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New Research Shows That Parrots Will Wait For A Better Offer

Researchers studying Goffin's cockatoos found out that the parrots would hold onto a treat so they could later exchange it for they considered a better treat.

Jessica Pineda
Posted: March 13, 2013, 5:30 p.m. PST

Goffin's cockatoos
By Gina Cioli/I-5 Studio/Courtesy Omar's Exotic Birds
If given a choice, a Goffin's cockatoo will hold out for a better treat offer.
Every bird owner knows that when getting a bird to try a new food (especially pellets), it can be like pulling teeth. At some point, you'll give in and just give your bird her old food just so she eats. But did you know your bird might be waiting for that? New research shows that given the choice, a parrot will hold out for what she considers the better offer.

This was shown in a study called “Goffin cockatoos wait for qualitative and quantitative gains but prefer ‘better' to ‘more',” published in Biology Letters. Alice Auersperg of the University of Vienna's Department of Cognitive Biology gave some Goffin's cockatoos a choice: have a pecan now, or hold onto that pecan to later trade it for a cashew. Since cashews were the more preferred item for the cockatoos, they more often than not traded their pecan for it.

It's rare to find impulse control over food in nonhuman animals, and only primates and corvids have been shown to have this ability. Now added to that list are Goffin's cockatoos. Even children struggle with this concept, as shown in the 1970s marshmallow study. Children were offered a marshmallow and told they could eat it now, or hold onto it so they could receive another marshmallow later. Where parrots take it to the next level, as Auersperg pointed out, is that they have to hold the food in their mouths before they can trade in for the better nut. Most likely, they can taste the food, and have to resist nibbling on it.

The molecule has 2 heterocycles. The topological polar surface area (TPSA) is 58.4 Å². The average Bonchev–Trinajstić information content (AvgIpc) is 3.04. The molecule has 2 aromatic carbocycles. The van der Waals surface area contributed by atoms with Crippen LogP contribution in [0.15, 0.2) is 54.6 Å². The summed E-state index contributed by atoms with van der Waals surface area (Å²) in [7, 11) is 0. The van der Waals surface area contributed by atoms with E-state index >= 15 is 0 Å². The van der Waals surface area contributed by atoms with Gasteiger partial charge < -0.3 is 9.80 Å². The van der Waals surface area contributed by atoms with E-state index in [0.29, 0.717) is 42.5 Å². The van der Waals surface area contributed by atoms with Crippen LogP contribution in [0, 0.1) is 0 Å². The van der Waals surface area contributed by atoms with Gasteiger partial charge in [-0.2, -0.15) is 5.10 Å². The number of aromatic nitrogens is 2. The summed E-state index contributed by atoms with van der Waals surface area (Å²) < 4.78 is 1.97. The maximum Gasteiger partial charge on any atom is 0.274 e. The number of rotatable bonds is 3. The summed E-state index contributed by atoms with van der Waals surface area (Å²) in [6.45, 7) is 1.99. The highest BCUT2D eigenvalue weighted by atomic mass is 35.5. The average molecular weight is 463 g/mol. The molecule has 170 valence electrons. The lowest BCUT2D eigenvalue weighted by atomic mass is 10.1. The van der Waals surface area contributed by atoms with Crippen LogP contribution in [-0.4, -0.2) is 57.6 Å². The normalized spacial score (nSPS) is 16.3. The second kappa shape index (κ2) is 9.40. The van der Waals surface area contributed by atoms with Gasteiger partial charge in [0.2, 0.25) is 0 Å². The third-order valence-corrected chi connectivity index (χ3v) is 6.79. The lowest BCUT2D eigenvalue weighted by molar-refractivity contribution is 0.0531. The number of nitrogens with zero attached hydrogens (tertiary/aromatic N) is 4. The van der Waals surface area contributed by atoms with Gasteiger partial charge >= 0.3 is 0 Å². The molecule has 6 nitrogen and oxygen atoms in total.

Read more at Discovery News here.

Read the original study here.

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New Research Shows That Parrots Will Wait For A Better Offer

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Reader Comments
This is probably just the tip of the iceberg so to speak.I have told a story about my African Grey for years that blew me away!We had a short discussion,she asked a question and had responses that I never heard her say before.But it was an intelligent conversation,not something that she could have possibly just mimicked.Twenty years later and I still get goosebumps remembering it.
Traci, Glendale, OR
Posted: 6/21/2013 2:00:40 PM
This is certainly very interesting ot know and read about.
colleen, manchester, PA
Posted: 5/25/2013 9:51:38 PM
Have a Happy Easter. Very interesting.
janet, henderson, NV
Posted: 3/30/2013 4:54:42 PM
I've seen my foster Citron of two weeks do just as described in this article. An almond was happily traded for a pecan.
Charles, Orlando, FL
Posted: 3/15/2013 7:59:23 PM
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